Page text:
Amazing: Ad Platform Company Discovers that Users Prefer Free Games With Ads!

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It is surprising, amazing, I cannot believe it! Gaming and now ad platform company WildTangent commissioned a survey from IHS Technology, and discovered that 71% of gamers prefer free games with ads over paid games. Next dairy companies will discover that users prefer milk, and Apple will discover that users prefer iPhones.

Even without the vaunted expertise of IHS, I think any of us could have predicted that users prefer free games with ads over paid ones, provided the number of ads is unobtrusive relative to the cost of the paid games. The definition of unobtrusive, of course, can change and directly affect the survey results. I suspect the numbers might have been reversed, and worse, if the question had been, "do you prefer paid games for $1.00 with no ads or free games with ads that consistently take up 50% of the game real estate space and block the game every 60 seconds?"

Nonetheless, taking the numbers as accurate, one might be tempted to conclude that it is better to release your new game for free rather than sell it for, say, $2.99 on the App Store or Google Play.

And you'd be wrong.

Here's why. What matters is not the ratio of users who prefer free with ads over paid. What matters is that ratio multiplied by revenue per user. As Nassim Taleb pointed out in discussing how to bet on the market, it is expectation that matters, not probability.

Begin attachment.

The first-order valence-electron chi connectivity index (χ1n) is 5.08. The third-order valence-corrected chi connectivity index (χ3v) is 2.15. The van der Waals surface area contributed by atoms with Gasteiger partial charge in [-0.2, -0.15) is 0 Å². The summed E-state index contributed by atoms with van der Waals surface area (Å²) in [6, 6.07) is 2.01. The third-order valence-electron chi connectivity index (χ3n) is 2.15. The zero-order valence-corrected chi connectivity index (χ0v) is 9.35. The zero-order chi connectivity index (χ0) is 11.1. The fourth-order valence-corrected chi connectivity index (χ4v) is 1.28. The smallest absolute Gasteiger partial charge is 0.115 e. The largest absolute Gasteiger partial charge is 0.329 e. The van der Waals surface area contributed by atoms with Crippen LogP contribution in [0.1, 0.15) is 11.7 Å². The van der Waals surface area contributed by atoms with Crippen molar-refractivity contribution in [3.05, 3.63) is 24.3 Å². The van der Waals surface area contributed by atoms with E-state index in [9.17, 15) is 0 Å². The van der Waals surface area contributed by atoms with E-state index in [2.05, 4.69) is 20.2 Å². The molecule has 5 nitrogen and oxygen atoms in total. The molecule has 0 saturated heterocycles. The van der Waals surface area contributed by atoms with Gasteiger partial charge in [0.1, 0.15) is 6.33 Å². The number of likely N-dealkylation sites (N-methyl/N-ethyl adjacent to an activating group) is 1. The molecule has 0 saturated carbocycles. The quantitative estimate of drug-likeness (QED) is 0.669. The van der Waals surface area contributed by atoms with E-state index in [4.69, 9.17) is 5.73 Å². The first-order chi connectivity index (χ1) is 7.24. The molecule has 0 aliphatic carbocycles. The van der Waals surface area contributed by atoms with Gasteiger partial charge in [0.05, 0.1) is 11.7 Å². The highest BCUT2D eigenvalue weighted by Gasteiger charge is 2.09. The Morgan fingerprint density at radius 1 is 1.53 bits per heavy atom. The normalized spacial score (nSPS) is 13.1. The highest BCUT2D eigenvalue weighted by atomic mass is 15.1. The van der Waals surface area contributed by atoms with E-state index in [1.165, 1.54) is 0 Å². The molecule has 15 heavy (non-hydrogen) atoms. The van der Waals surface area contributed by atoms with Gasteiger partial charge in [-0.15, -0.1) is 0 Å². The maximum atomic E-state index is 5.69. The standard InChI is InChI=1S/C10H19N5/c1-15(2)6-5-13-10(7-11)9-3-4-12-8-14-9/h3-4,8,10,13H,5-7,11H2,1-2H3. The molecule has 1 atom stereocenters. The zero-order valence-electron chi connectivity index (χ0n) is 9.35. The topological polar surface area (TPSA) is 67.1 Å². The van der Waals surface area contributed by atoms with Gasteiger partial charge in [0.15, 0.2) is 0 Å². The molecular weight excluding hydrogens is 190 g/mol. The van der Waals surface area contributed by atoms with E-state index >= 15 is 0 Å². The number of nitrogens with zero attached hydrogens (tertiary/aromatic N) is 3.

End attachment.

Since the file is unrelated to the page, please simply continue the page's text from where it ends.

Let's take the survey at face value and say that 71% of users prefer ad-supported, and therefore 29% prefer paid with no ads. Let's also assume that your game sells for $2.99 on the App Store. As of this writing, mobile CPM (cost per thousand impressions) is about $3.00. If each person who plays your game for free plays it 20 times (quite a lot), then they will see, at most, 100 ad impressions.

So for every 1,000 potential customers:

  • 710 will take it only if free, providing 14,200 plays, 71,000 add impressions, which, at $3.00 CPM, gives $213.00 in revenue.
  • 290 will take it paid, multiplied by $2.99 per user, gives $867.10 in revenue.

I am just a lowly consultant, but I am pretty sure that, for the same potential market, any business owner would prefer $867 in revenue over $213 in revenue.

Of course, these numbers change dramatically, depending on the free vs paid ratio, CPM, number of plays, time of play, number of impressions, and price.

But before assuming that it is the ratio that matters, first figure out how it affects your bottom-line. Or find someone who knows how.